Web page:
Virtual trackballs revisited

K. Henriksen, J. Sporring, K. Hornbaek
2004 IEEE Transactions on Visualization and Computer Graphics  
Shoemake extends the scope of the virtual trackball to the full screen. Unfortunately, Shoemake's virtual trackball is inhomogeneous and discontinuous with consequences for usability.  ...  Finally, we review Bell's virtual trackball [3] and discuss studies of the usability of virtual trackballs.  ...  The main usability problem with the virtual trackballs was that users were unsure about the difference between being inside and outside the center of the virtual trackballs.  ... 
doi:10.1109/tvcg.2004.1260772 pmid:15384645 fatcat:pazp6pscrjdcll3eftommgwnpe


Marcos Balsa Rodríguez, Marco Agus, Fabio Marton, Enrico Gobbetti
2014 Proceedings of the Nineteenth International ACM Conference on 3D Web Technologies - Web3D '14  
We report also on a preliminary user-study comparing the performances of our camera navigation method with respect to the most popular Virtual TrackBall implementations, with and without pivoting.  ...  The system integrates a networked architecture for adaptive on-device rendering of multiresolution surfaces with a simple and effective interactive camera controller customized for touchenabled mobile  ...  Figure 9 : 9 User study performed on a Nexus 7 tablet. ACeViT compared to Virtual TrackBall with fixed pivot and with manual pivot positioning.  ... 
doi:10.1145/2628588.2628593 dblp:conf/vrml/RodriguezAMG14 fatcat:vnwceixdyrgqlkcuwnun6uusta

A comparison of three selection techniques for touchpads

I. Scott MacKenzie, Aleks Oniszczak
1998 Proceedings of the SIGCHI conference on Human factors in computing systems - CHI '98  
Two conventional methodsusing a physical button and using "lift-and-tap" -were compared with a new method using finger pressure with tactile feedback.  ...  The latter employs a pressure-sensing touchpad with a built-in relay.  ...  For all three selection techniques, the measures for throughput were low -lower than those typically found with trackballs or mice, for example.  ...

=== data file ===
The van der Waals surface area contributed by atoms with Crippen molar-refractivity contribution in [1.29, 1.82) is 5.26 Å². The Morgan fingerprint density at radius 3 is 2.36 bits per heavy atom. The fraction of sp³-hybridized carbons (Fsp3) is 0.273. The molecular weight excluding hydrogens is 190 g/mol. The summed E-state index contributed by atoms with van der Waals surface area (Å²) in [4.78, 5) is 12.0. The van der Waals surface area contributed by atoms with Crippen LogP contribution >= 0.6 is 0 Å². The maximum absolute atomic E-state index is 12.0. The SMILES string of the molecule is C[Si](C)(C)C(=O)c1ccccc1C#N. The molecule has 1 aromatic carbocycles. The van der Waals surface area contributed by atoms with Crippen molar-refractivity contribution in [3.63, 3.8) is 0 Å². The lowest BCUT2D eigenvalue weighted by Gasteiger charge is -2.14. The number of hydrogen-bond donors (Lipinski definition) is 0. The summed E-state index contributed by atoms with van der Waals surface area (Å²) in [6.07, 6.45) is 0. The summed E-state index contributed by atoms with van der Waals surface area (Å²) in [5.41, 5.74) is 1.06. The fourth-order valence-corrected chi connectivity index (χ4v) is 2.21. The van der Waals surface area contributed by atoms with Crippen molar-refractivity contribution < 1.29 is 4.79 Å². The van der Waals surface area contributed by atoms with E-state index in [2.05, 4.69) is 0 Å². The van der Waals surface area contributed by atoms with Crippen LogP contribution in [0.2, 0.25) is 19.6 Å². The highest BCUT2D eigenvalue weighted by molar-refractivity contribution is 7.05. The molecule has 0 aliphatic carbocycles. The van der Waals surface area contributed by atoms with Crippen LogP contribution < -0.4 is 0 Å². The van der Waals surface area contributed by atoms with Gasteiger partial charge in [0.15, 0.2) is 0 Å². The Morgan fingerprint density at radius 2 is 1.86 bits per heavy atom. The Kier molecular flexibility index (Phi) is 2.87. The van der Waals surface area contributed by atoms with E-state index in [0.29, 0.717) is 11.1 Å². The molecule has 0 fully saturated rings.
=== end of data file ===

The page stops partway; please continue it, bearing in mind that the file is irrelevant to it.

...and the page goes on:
doi:10.1145/274644.274691 dblp:conf/chi/MacKenzieO98 fatcat:gs7wub3auve3physud3aeea74y

Accuracy measures for evaluating computer pointing devices

I. Scott MacKenzie, Tatu Kauppinen, Miika Silfverberg
2001 Proceedings of the SIGCHI conference on Human factors in computing systems - CHI '01  
The theoretical basis and computational techniques for the measures are described, with examples given. An evaluation with four pointing devices was conducted to validate the measures.  ...  In view of the difficulties in evaluating computer pointing devices across different tasks within dynamic and complex systems, new performance measures are needed.  ...  Such behaviour is undesirable and may impact user performance. Figure 2.  ... 
doi:10.1145/365024.365028 dblp:conf/chi/MacKenzieKS01 fatcat:yc6lsz2rezhcjhp6jcxrtvpaze

Pointing Devices for Wearable Computers

Andrés A. Calvo, Saverio Perugini
2014 Advances in Human-Computer Interaction  
We present a survey of pointing devices for wearable computers, which are body-mounted devices that users can access at any time.  ...  The track mouse also provides a trigger for a user to perform drag-and-drop operationsa user holds the trigger with his index finger while moving the trackball with his thumb (the trigger is also a redundant  ...  It contains a trackpoint that a user operates with his thumb and a button similar to a trigger that a user presses with his index finger to perform a primary click [14] .  ... 
doi:10.1155/2014/527320 fatcat:nanvwrmfo5gidbojmen4ywepbq